Pennsylvania Supreme Court Justice David N. Wecht on July 21 issued a concurring opinion in Crown Castle NG East LLC and Pennsylvania-CLE LLC v. Pennsylvania Public Utility Commission expressing what they called “deep and broad misgivings” about the court’s practice of deferring to state agency interpretations of statutes and regulations.
The case challenged the Pennsylvania Public Utility Commission’s (PUC) interpretation of a statute governing public utilities. The PUC argued that the court should defer to its statutory interpretation because of the subject matter’s highly technical nature. The court, however, refused to defer to the PUC’s interpretation because it found the statute in question to be clear and unambiguous.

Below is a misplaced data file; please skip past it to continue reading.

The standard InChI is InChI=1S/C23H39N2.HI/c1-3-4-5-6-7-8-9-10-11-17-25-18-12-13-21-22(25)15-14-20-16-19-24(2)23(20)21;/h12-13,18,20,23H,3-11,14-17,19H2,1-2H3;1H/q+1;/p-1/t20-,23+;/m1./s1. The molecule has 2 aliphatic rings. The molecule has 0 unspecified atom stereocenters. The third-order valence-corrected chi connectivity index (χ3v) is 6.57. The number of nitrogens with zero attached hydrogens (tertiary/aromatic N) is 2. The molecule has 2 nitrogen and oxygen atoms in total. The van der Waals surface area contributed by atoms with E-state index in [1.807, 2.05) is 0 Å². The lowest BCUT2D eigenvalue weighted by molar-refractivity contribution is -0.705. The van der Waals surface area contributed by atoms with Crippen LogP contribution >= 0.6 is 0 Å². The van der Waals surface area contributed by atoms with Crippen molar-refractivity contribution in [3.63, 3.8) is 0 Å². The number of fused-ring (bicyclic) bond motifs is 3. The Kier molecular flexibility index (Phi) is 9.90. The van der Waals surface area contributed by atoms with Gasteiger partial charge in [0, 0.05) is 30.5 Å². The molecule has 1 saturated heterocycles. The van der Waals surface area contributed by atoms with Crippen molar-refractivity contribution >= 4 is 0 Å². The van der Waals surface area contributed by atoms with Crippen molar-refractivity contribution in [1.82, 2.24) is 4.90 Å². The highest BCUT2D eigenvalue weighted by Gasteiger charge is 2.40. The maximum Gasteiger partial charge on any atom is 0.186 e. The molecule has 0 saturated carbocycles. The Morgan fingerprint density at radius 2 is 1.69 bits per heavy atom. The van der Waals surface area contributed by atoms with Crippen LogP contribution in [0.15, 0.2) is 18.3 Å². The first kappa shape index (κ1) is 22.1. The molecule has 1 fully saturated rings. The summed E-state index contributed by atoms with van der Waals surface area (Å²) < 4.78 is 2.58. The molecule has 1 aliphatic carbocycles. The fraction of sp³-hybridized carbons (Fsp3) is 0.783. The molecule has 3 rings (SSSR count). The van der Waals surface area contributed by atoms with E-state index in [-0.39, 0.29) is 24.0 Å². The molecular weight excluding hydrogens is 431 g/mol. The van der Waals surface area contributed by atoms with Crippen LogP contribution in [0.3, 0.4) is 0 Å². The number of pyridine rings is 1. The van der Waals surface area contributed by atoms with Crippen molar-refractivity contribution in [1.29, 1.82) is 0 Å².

“A court does not defer to an administrative agency’s interpretation of the plain meaning of an unambiguous statute because statutory interpretation is a question of law for the court,” wrote Justice Sallie Updike Mundy in the opinion.
In a concurring opinion, Justice Wecht expressed uncertainty about the court’s deference practices. Wecht pointed to the lack of clarity surrounding the court’s approach to deference, arguing that the court’s deference doctrines aren’t clearly distinguishable and have been, in their words, “thrown together over time.”
Ballotpedia tracks state approaches to judicial deference as part of The Administrative State Project. Since 2008, Wisconsin, Florida, Mississippi, Arizona, and Michigan have taken executive, judicial, or legislative action to limit or prohibit judicial deference to state agencies.